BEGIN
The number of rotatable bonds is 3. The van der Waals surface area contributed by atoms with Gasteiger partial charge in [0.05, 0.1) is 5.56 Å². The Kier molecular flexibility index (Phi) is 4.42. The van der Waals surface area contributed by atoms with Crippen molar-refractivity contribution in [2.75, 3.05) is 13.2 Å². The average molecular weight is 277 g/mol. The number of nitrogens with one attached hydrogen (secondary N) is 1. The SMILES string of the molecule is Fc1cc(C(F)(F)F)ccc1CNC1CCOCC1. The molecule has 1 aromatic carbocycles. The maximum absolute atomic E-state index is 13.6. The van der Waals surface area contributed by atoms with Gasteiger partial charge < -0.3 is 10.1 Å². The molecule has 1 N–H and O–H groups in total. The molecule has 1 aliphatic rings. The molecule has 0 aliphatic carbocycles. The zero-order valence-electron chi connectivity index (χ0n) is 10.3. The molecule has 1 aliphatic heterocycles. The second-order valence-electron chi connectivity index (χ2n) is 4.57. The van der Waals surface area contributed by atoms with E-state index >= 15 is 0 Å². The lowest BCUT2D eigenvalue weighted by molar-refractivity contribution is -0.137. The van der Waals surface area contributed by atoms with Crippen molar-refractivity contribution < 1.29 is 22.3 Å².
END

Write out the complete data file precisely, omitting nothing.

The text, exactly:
The number of rotatable bonds is 3. The van der Waals surface area contributed by atoms with Gasteiger partial charge in [0.05, 0.1) is 5.56 Å². The Kier molecular flexibility index (Phi) is 4.42. The van der Waals surface area contributed by atoms with Crippen molar-refractivity contribution in [2.75, 3.05) is 13.2 Å². The average molecular weight is 277 g/mol. The number of nitrogens with one attached hydrogen (secondary N) is 1. The SMILES string of the molecule is Fc1cc(C(F)(F)F)ccc1CNC1CCOCC1. The molecule has 1 aromatic carbocycles. The maximum absolute atomic E-state index is 13.6. The van der Waals surface area contributed by atoms with Gasteiger partial charge < -0.3 is 10.1 Å². The molecule has 1 N–H and O–H groups in total. The molecule has 1 aliphatic rings. The molecule has 0 aliphatic carbocycles. The zero-order valence-electron chi connectivity index (χ0n) is 10.3. The molecule has 1 aliphatic heterocycles. The second-order valence-electron chi connectivity index (χ2n) is 4.57. The van der Waals surface area contributed by atoms with E-state index >= 15 is 0 Å². The lowest BCUT2D eigenvalue weighted by molar-refractivity contribution is -0.137. The van der Waals surface area contributed by atoms with Crippen molar-refractivity contribution < 1.29 is 22.3 Å².